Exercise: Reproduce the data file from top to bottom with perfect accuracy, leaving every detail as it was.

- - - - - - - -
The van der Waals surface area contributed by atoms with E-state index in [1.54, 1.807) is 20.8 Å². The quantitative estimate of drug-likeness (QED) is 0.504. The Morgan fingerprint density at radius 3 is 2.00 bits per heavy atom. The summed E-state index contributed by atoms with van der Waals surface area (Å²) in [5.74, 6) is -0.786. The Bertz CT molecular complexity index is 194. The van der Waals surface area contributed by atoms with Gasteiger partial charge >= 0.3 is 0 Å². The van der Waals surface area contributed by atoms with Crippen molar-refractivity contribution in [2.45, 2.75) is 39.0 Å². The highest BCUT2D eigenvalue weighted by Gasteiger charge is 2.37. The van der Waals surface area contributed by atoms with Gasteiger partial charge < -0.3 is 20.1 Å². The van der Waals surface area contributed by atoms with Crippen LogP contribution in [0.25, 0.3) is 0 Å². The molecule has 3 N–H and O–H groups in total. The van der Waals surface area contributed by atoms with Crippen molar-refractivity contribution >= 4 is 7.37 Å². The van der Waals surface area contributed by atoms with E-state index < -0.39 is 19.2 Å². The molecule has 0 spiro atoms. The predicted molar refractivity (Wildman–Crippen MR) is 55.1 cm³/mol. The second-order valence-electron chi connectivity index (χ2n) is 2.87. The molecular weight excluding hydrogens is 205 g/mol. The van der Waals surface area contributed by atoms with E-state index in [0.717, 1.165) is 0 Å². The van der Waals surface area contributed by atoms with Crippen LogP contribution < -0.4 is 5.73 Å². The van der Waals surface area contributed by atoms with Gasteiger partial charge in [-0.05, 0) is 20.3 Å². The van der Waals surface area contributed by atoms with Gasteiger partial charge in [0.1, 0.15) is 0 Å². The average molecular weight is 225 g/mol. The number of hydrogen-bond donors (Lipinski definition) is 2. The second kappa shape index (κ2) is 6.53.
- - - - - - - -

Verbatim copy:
The van der Waals surface area contributed by atoms with E-state index in [1.54, 1.807) is 20.8 Å². The quantitative estimate of drug-likeness (QED) is 0.504. The Morgan fingerprint density at radius 3 is 2.00 bits per heavy atom. The summed E-state index contributed by atoms with van der Waals surface area (Å²) in [5.74, 6) is -0.786. The Bertz CT molecular complexity index is 194. The van der Waals surface area contributed by atoms with Gasteiger partial charge >= 0.3 is 0 Å². The van der Waals surface area contributed by atoms with Crippen molar-refractivity contribution in [2.45, 2.75) is 39.0 Å². The highest BCUT2D eigenvalue weighted by Gasteiger charge is 2.37. The van der Waals surface area contributed by atoms with Gasteiger partial charge < -0.3 is 20.1 Å². The van der Waals surface area contributed by atoms with Crippen LogP contribution in [0.25, 0.3) is 0 Å². The molecule has 3 N–H and O–H groups in total. The van der Waals surface area contributed by atoms with Crippen molar-refractivity contribution >= 4 is 7.37 Å². The van der Waals surface area contributed by atoms with E-state index < -0.39 is 19.2 Å². The molecule has 0 spiro atoms. The predicted molar refractivity (Wildman–Crippen MR) is 55.1 cm³/mol. The second-order valence-electron chi connectivity index (χ2n) is 2.87. The molecular weight excluding hydrogens is 205 g/mol. The van der Waals surface area contributed by atoms with E-state index in [0.717, 1.165) is 0 Å². The van der Waals surface area contributed by atoms with Crippen LogP contribution < -0.4 is 5.73 Å². The van der Waals surface area contributed by atoms with Gasteiger partial charge in [-0.05, 0) is 20.3 Å². The van der Waals surface area contributed by atoms with Gasteiger partial charge in [0.1, 0.15) is 0 Å². The average molecular weight is 225 g/mol. The number of hydrogen-bond donors (Lipinski definition) is 2. The second kappa shape index (κ2) is 6.53.